Scott: I wish Indy had a better restaurant scene. Don’t get me wrong, there are a few great chefs and owners trying. But, after I visit Chicago, I always feel like we are Chain City, USA. And, I know people would say I am starting to fall into that category. I don’t believe that, though. We are independently owned and operated. We still possess a lot of character and personality. So, I always try to frequent the local, independents in Indy. My fave’s are (no particular order): Zing, Meridian, Ale Emporium, Patachou, Cancun, La Piedad, Binkley’s, Zest, Adobo, Barcelona Tapas and probably a few others I’m forgetting…
WIBIA: Tell me about the best meal that you have had.
Scott: Best meal I’ve ever had… hmmmm… well, let me tell you of two experiences that come to mind: First, Tru in Chicago. It wasn’t the best meal; but, the best service I’ve ever seen. They had my wife’s name and “happy birthday” typed on our menus for a party of 4. They had little stools for the women to set their purses on, next to your chair. The service was the best I’ve ever experienced in my life. My favorite restaurant, as of today, is Avec in Chicago. The food, atmosphere, menu, service – everything is perfect. You sit at tables in a communal setting, so you are sitting right beside other people you don’t know. I think it is just the most creative, cool, innovative restaurant I’ve ever experienced.
But, the second favorite/best meal I’ve ever had is probably with Chef Tony and Bonge’s Tavern in Perkinsville, Indiana. For my 30th birthday, my parents rented the entire place out and we took a limo. I didn’t know any of this was happening. The food at Bonge’s is incredible and that night was memorable.
WIBIA: From reading the site, you know that we are big eaters…have you thought about having an eating challenge at Scotty’s? Wings, huge burger, etc…?
Scott: We actually have thought about this. A wing challenge of some sort. I love Bub’s in Carmel and I love their Big Ugly Burger that they challenge people to eat. (with a picture on the wall if you complete the task) I’d love to do this if my guest’s would want it…
WIBIA: You have all you can eat wings on the first Monday of each month, what is the most wings that 1 person has ever put down?
Scott: Because this has been so popular, and to tie it into football season with Monday Night Football, we are now going to do this EVERY Monday. I have heard reports of a few 50+ wing eaters. I just can’t imagine that could feel good. If not that night, for sure not the next morning.
WIBIA: If I walked into Scotty’s and I asked you to give me your favorite item on the menu, what would you give me?
Scott: That’s funny, I always get asked that and it is like asking a parent, “which is your favorite child?” The menu and restaurant was created very selfishly. I created a menu with myself as the imagined customer. So, the reason we carry most of the items we do, is because I liked them. There was a point in my career where I ate at the restaurant for lunch and dinner, 7 days a week. So, when people wonder why the menu is so big, one of the reasons was because I wanted to be able to get something different every day. I love our wings and the Mo’Fo’ Mustard homemade sauce that goes with them – perfection. I also love a good cheeseburger. We hand patty every burger and I think this makes it one of the best items on the menu. And, finally, our wraps – I love our Buffalo Chicken Wrap. I love spicy food. Our Mo’Fo’ Cluck is one of my favorite items we offer because it is so unique.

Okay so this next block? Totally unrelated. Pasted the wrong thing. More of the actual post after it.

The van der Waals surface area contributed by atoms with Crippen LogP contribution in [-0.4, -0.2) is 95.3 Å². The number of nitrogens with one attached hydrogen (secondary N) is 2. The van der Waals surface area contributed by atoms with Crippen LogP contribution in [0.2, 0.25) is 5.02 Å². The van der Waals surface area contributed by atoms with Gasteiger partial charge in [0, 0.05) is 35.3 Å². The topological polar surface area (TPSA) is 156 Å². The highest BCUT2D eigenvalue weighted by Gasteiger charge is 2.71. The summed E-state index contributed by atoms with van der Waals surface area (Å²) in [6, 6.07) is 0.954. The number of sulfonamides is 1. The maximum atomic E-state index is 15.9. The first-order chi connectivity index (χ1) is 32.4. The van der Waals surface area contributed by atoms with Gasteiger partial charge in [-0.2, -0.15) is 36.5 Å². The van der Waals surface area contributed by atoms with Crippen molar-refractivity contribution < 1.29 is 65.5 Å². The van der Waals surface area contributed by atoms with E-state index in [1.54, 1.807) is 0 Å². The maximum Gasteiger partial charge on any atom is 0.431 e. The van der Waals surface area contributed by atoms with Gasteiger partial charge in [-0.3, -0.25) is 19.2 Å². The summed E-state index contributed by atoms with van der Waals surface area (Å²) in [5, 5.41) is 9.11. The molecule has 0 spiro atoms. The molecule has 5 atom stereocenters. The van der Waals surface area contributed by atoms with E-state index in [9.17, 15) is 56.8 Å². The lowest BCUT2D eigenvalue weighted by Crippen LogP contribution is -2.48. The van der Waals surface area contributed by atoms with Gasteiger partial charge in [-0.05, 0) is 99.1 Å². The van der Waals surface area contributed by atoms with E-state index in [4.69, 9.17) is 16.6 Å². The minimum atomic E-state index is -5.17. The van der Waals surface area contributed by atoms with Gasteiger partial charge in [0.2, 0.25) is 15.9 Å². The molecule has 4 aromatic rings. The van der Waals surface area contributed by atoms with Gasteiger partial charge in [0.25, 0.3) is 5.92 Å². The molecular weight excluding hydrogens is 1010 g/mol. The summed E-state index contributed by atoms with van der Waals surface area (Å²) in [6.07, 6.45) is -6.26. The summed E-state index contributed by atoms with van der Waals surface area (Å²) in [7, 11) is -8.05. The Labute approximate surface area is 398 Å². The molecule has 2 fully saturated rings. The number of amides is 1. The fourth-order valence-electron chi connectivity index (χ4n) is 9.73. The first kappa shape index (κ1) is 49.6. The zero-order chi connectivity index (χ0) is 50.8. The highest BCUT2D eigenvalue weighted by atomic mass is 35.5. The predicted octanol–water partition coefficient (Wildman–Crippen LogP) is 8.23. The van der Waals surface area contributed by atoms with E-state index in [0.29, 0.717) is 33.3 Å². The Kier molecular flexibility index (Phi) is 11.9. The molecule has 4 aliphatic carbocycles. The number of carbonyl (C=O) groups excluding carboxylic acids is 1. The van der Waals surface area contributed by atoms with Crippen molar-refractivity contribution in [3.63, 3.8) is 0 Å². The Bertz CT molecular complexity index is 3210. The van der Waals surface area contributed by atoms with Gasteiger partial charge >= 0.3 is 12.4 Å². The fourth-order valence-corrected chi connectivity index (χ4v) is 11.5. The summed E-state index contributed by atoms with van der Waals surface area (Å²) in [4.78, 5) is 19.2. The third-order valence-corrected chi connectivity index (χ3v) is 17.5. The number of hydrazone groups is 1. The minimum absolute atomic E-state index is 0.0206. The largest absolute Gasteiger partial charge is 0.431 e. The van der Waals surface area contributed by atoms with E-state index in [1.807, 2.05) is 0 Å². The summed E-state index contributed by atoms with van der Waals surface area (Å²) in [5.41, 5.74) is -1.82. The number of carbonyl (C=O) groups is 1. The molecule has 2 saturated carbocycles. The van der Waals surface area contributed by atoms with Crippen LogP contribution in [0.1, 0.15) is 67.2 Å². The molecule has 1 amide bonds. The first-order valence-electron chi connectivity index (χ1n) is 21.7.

WIBIA: You know the premise of the site, Would I Buy It Again? What would keep me coming back?
Scott: The menu variety is important. Over 100 different items to choose from. You can eat healthy or you can splurge. The uniqueness of what we offer has always been what I prided this restaurant on. For example, French Press Coffee – not many “sports pubs” like us would offer something like this. We do. Why? Because I like it and it makes us different, unique and a notch up on the “sports bar” theme. Fresh flowers on the tables, daily. A high school lunch tray that we offer with 6 different mini sandwiches to choose from. All things we do that are different and unique.
Of course there are great specials, the fact that we cater to all walks of life – businessmen/women, families, college kids and even children. I think we have made a concept work with a demographic from age 4 to 64. That is a rare thing to do.
I think what keeps my guests coming back and staying so loyal is our commitment to service and guest satisfaction. Lots of restaurants say this; but, not many owners will reply to every Tweet, Facebook or online comment people submit on our website. I do. Every. Single. One. We are in no means perfect, far from it. We make our fair share of mistakes. But, what we do better than most is accept responsibility for our mistakes and take corrective action. We can take a customer’s bad experience at one of our restaurants and make them one of our most loyal, raving fans. Obviously, you have to have a good product, with good value and pricing, a good atmosphere… but, at the end of the day, I tell my people, “This isn’t rocket science – it’s burgers and fries – and if we don’t offer this with personality and service above all others, our guests have lots of choices and will find somewhere else to go.” My staff’s personality is what sells this restaurant. Smiles, service and great personality.